Crystal Frequency Tester

Need a tool, make a tool as they say. Well i need to sort these 100’s of xtals into groups of similar frequency for use in xtal filters for an upcoming homebrew receiver project I have started. I have like 200 12mhz to sort through, so i should be good for a few filters at least. Its just a matter now i sitting here for a few hours and sort them all. Not looking forward to that. 🙂

No rocket surgery here, just your basic oscillator and buffer circuit that can be found all over the internet. Its simple, it works and it is reliable.

Built it up Manhattan style on a scrap of copper clad pcb. Yeah i love MeSquares to all you MeSquare fan boys out there. LOL

The Joy Of Oscillation, it works. 3 xtals checked, 100’s left to go.

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Lab Power Supply Final Update

Just A Bunch Of PSU Modules?

All good projects need a name don’t they? Sadly I think just a bunch of modules has been taken by Pete Juliano for one of his many radio projects. Oh well, such is life. I was thinking Buck This or Well Switched or Ebay Wonder might also do. Anyway, i have now completed the project. It has its lid on and it works. Here are the final images, a couple of them are even hi-res using the SLR and not my mobile.

Here is one of those Tribal Knowledge moments that we often hear about. This is 6 core shielded computer cable, I used it to wire up the pots. It helps keep things nice and neat.

It worked out quite ok, next time I will spend some more time measuring then cutting just to the right size.

I do not like playing with mains voltage or anything that can kill you. It is why i went for a modular option, so that when I am done there is no exposed 240v anywhere inside the case that dummy hear can touch while doing da-finger-poken inside the case. Not that the lid will come off hardly every, i just am very cautious of anything that can kill me.

Here i have started to wire up the DC power side of things. I am not all that much of a neat freak like my friend Simon 6MSC, who can make toriod winding look like an art form, but I am trying to keep things somewhat tidy.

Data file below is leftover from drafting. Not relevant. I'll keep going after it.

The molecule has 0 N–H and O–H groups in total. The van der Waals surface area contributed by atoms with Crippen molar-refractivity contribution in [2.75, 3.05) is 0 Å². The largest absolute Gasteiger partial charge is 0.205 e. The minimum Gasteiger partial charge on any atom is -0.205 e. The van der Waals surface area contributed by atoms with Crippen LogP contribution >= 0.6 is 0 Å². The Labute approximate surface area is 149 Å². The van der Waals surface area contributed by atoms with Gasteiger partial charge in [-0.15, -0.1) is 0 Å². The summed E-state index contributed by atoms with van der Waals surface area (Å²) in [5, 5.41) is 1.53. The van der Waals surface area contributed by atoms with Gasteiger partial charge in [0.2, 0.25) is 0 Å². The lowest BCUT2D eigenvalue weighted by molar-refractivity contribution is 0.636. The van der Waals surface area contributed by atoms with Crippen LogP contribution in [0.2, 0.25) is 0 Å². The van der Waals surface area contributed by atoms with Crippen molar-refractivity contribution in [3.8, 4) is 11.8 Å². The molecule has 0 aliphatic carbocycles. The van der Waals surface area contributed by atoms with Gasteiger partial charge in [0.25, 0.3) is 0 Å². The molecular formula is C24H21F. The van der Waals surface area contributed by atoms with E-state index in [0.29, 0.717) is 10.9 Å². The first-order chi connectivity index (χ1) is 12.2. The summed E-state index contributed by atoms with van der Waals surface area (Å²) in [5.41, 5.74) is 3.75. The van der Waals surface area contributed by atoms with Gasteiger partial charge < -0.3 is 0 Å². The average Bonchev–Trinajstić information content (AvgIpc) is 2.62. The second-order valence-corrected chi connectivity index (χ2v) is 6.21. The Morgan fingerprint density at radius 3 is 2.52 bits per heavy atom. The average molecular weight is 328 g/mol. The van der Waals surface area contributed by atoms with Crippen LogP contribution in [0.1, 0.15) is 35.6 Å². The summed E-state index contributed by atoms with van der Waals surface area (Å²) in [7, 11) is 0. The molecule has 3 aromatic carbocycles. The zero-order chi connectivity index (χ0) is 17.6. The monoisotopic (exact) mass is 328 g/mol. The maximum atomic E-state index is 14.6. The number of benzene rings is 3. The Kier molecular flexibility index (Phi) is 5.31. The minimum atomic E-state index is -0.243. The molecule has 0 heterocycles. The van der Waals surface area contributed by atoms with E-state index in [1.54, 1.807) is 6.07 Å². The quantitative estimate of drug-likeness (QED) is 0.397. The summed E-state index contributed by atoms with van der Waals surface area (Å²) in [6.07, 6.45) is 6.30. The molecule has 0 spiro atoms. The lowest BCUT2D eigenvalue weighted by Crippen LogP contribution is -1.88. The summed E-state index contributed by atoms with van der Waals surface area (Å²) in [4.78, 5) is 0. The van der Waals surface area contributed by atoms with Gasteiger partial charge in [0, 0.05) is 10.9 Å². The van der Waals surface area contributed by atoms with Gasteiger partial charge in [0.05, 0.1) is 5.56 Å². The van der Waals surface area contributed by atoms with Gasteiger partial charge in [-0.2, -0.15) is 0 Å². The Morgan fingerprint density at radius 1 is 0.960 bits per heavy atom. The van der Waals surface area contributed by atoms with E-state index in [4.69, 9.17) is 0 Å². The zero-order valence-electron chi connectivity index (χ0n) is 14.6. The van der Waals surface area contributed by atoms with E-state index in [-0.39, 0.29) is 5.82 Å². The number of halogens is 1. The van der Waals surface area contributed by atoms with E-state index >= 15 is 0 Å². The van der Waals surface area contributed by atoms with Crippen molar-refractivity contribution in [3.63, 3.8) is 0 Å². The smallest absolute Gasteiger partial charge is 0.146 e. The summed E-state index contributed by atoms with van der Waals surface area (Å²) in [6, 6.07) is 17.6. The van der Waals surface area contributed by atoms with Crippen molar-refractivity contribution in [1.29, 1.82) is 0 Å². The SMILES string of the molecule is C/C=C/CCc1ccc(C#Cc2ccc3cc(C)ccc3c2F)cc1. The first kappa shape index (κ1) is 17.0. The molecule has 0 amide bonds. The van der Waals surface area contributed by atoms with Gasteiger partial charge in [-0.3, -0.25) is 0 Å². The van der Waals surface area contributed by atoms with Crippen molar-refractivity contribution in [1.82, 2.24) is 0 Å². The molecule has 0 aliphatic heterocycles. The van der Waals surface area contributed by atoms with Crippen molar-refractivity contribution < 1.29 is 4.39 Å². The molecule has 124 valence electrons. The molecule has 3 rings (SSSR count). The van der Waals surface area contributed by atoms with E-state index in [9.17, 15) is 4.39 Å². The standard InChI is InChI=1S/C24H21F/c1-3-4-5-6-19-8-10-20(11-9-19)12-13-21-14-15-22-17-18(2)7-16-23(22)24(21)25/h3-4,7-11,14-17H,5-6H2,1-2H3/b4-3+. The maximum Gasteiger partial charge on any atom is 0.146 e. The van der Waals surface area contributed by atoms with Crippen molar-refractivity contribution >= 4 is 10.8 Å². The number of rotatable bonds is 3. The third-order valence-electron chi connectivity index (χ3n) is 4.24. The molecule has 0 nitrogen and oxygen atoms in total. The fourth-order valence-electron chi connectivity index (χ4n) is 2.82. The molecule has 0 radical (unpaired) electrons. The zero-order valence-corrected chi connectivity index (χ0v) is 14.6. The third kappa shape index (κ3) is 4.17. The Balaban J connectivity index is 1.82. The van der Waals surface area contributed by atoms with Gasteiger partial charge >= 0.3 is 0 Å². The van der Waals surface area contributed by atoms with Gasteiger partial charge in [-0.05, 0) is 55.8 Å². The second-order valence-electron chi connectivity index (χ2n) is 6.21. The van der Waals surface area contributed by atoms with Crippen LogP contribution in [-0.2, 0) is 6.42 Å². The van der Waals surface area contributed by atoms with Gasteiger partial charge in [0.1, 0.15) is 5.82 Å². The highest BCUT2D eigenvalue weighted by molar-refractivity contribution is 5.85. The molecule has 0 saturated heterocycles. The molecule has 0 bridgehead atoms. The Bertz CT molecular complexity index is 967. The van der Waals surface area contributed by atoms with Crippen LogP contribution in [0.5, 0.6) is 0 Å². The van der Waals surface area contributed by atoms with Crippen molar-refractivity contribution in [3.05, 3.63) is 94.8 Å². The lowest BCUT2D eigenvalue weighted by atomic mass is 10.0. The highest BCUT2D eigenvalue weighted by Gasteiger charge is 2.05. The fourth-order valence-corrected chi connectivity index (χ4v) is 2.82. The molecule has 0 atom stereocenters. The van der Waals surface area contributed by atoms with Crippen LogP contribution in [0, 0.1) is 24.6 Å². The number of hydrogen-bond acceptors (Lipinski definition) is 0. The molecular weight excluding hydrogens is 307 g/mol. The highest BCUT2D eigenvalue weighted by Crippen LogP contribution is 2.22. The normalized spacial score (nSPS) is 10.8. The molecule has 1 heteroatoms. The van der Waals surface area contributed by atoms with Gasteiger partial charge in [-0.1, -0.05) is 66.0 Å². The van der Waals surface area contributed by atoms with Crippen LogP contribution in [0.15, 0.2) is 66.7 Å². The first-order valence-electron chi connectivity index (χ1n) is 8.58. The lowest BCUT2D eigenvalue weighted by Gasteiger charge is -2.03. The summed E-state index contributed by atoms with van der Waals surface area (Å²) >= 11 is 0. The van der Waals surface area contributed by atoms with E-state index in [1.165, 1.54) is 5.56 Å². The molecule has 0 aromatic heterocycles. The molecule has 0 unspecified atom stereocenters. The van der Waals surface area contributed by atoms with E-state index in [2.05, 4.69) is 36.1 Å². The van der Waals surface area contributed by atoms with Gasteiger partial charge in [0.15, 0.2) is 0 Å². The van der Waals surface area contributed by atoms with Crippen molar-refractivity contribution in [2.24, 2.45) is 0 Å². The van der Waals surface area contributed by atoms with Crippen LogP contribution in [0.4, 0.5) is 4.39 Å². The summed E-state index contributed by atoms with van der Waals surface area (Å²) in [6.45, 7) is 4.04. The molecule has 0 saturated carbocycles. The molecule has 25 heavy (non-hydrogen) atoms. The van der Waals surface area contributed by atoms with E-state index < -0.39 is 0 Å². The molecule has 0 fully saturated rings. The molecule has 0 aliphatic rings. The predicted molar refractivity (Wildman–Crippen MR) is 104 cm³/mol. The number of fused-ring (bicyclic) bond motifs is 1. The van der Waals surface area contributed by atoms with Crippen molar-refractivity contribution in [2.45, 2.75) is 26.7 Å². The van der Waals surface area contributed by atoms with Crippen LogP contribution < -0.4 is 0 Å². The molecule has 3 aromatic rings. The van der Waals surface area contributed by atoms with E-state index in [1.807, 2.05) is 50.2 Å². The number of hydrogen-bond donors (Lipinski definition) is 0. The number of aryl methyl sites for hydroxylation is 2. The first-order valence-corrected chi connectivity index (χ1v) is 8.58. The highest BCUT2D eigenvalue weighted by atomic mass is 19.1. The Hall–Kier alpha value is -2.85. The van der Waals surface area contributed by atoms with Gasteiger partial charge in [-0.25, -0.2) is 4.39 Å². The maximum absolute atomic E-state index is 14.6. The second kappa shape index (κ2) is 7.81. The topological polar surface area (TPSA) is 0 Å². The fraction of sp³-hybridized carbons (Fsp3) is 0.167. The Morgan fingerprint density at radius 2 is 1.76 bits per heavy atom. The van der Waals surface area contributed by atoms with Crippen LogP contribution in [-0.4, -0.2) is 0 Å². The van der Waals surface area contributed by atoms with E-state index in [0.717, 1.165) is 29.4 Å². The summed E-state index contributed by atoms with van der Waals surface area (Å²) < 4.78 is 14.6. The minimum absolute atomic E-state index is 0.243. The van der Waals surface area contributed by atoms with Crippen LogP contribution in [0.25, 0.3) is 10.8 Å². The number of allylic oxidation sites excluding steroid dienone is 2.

Now we are getting into the meat of it, things are all wired up and zippy tied all over the place.

All the power is done and dusted.    

An overhead shot of the whole guts of it.

Now i do not pretend to be a metal worker. I was really happy with the bottom half of the case. But, alas i turned the top half into an abortion. First off i folded the metal on the wrong side of the line and made it to narrow so that it would not fit properly. So I had to try and fold it flat and start again. Sure i could have scrapped it and started over, but hey, why waste such a large sheet of metal. So i folded it a 2nd time, this time it fit, but one side is 5mm short. I can live with that. I know that the next time i make a case, which will not be all that far away, will be much neater now that I know what I am doing. Thanks for reading, hope you enjoyed the project.

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Lab Power Supply Update

So i got in and did a bit more work on the lab power supply. Finished off marking out and drilling every hole for every component so i do not have to go back and make a mess inside when i start to wire things up. Other than 2 tie bars across the top, the lower half of the case was done in the image below.